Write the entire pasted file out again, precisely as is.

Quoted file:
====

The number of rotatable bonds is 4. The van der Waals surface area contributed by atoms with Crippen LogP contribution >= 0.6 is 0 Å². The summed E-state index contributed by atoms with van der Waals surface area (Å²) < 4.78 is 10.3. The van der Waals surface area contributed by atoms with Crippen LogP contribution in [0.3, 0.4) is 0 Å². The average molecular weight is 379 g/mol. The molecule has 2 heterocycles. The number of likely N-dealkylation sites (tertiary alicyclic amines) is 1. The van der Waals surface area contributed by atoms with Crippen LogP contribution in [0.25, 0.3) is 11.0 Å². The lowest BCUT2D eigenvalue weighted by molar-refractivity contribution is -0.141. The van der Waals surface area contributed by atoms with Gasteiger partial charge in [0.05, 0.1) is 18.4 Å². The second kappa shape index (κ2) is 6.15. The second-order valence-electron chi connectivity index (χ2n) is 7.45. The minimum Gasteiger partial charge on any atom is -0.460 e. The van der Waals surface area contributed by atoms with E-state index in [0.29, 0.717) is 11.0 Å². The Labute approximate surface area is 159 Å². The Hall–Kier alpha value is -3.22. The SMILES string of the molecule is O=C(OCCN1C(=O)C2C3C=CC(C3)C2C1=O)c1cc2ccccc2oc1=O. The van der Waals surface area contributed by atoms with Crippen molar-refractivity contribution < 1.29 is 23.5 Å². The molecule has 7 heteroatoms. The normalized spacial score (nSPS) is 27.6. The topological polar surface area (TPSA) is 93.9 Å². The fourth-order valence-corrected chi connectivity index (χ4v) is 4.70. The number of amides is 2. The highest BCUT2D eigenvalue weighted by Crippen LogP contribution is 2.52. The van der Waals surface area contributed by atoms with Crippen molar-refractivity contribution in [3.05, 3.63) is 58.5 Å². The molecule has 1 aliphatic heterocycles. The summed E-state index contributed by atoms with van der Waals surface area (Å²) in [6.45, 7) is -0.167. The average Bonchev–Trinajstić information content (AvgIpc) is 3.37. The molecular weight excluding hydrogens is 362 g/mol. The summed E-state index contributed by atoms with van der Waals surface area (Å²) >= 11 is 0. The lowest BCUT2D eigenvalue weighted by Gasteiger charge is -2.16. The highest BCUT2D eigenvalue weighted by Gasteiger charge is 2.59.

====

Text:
The number of rotatable bonds is 4. The van der Waals surface area contributed by atoms with Crippen LogP contribution >= 0.6 is 0 Å². The summed E-state index contributed by atoms with van der Waals surface area (Å²) < 4.78 is 10.3. The van der Waals surface area contributed by atoms with Crippen LogP contribution in [0.3, 0.4) is 0 Å². The average molecular weight is 379 g/mol. The molecule has 2 heterocycles. The number of likely N-dealkylation sites (tertiary alicyclic amines) is 1. The van der Waals surface area contributed by atoms with Crippen LogP contribution in [0.25, 0.3) is 11.0 Å². The lowest BCUT2D eigenvalue weighted by molar-refractivity contribution is -0.141. The van der Waals surface area contributed by atoms with Gasteiger partial charge in [0.05, 0.1) is 18.4 Å². The second kappa shape index (κ2) is 6.15. The second-order valence-electron chi connectivity index (χ2n) is 7.45. The minimum Gasteiger partial charge on any atom is -0.460 e. The van der Waals surface area contributed by atoms with E-state index in [0.29, 0.717) is 11.0 Å². The Labute approximate surface area is 159 Å². The Hall–Kier alpha value is -3.22. The SMILES string of the molecule is O=C(OCCN1C(=O)C2C3C=CC(C3)C2C1=O)c1cc2ccccc2oc1=O. The van der Waals surface area contributed by atoms with Crippen molar-refractivity contribution < 1.29 is 23.5 Å². The molecule has 7 heteroatoms. The normalized spacial score (nSPS) is 27.6. The topological polar surface area (TPSA) is 93.9 Å². The fourth-order valence-corrected chi connectivity index (χ4v) is 4.70. The number of amides is 2. The highest BCUT2D eigenvalue weighted by Crippen LogP contribution is 2.52. The van der Waals surface area contributed by atoms with Crippen molar-refractivity contribution in [3.05, 3.63) is 58.5 Å². The molecule has 1 aliphatic heterocycles. The summed E-state index contributed by atoms with van der Waals surface area (Å²) in [6.45, 7) is -0.167. The average Bonchev–Trinajstić information content (AvgIpc) is 3.37. The molecular weight excluding hydrogens is 362 g/mol. The summed E-state index contributed by atoms with van der Waals surface area (Å²) >= 11 is 0. The lowest BCUT2D eigenvalue weighted by Gasteiger charge is -2.16. The highest BCUT2D eigenvalue weighted by Gasteiger charge is 2.59.